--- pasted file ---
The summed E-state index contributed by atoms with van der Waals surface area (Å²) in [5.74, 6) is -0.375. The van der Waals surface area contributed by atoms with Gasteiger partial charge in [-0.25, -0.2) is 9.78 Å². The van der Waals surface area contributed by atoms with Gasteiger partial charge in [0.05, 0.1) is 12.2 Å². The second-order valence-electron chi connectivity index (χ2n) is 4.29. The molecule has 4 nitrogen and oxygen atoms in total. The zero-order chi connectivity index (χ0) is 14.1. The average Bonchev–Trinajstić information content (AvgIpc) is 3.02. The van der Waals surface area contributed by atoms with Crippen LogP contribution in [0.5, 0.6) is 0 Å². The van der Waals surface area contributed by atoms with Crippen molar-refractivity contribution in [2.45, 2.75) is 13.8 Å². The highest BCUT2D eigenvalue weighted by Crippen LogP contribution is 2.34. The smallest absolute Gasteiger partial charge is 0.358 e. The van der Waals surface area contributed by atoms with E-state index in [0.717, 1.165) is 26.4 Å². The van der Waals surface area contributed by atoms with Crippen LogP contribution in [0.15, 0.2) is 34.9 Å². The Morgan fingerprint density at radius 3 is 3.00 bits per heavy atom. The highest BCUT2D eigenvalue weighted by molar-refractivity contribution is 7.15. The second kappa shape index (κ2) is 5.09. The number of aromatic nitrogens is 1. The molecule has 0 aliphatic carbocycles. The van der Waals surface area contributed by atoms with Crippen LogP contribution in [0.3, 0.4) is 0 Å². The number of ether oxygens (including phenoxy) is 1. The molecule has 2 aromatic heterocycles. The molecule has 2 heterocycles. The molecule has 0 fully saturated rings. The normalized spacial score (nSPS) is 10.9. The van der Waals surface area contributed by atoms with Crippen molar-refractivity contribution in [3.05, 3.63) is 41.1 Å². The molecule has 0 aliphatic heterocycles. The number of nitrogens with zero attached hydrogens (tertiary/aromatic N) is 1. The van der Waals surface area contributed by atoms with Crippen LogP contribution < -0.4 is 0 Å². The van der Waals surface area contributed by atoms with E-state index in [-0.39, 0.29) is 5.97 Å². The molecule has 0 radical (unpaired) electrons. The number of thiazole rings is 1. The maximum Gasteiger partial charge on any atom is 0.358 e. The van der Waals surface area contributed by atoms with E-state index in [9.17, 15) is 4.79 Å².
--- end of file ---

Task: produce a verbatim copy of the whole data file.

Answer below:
The summed E-state index contributed by atoms with van der Waals surface area (Å²) in [5.74, 6) is -0.375. The van der Waals surface area contributed by atoms with Gasteiger partial charge in [-0.25, -0.2) is 9.78 Å². The van der Waals surface area contributed by atoms with Gasteiger partial charge in [0.05, 0.1) is 12.2 Å². The second-order valence-electron chi connectivity index (χ2n) is 4.29. The molecule has 4 nitrogen and oxygen atoms in total. The zero-order chi connectivity index (χ0) is 14.1. The average Bonchev–Trinajstić information content (AvgIpc) is 3.02. The van der Waals surface area contributed by atoms with Crippen LogP contribution in [0.5, 0.6) is 0 Å². The van der Waals surface area contributed by atoms with Crippen molar-refractivity contribution in [2.45, 2.75) is 13.8 Å². The highest BCUT2D eigenvalue weighted by Crippen LogP contribution is 2.34. The smallest absolute Gasteiger partial charge is 0.358 e. The van der Waals surface area contributed by atoms with E-state index in [0.717, 1.165) is 26.4 Å². The van der Waals surface area contributed by atoms with Crippen LogP contribution in [0.15, 0.2) is 34.9 Å². The Morgan fingerprint density at radius 3 is 3.00 bits per heavy atom. The highest BCUT2D eigenvalue weighted by molar-refractivity contribution is 7.15. The second kappa shape index (κ2) is 5.09. The number of aromatic nitrogens is 1. The molecule has 0 aliphatic carbocycles. The van der Waals surface area contributed by atoms with Crippen LogP contribution in [0.3, 0.4) is 0 Å². The number of ether oxygens (including phenoxy) is 1. The molecule has 2 aromatic heterocycles. The molecule has 2 heterocycles. The molecule has 0 fully saturated rings. The normalized spacial score (nSPS) is 10.9. The van der Waals surface area contributed by atoms with Crippen molar-refractivity contribution in [3.05, 3.63) is 41.1 Å². The molecule has 0 aliphatic heterocycles. The number of nitrogens with zero attached hydrogens (tertiary/aromatic N) is 1. The van der Waals surface area contributed by atoms with Crippen LogP contribution < -0.4 is 0 Å². The van der Waals surface area contributed by atoms with E-state index in [-0.39, 0.29) is 5.97 Å². The molecule has 0 radical (unpaired) electrons. The number of thiazole rings is 1. The maximum Gasteiger partial charge on any atom is 0.358 e. The van der Waals surface area contributed by atoms with E-state index in [9.17, 15) is 4.79 Å².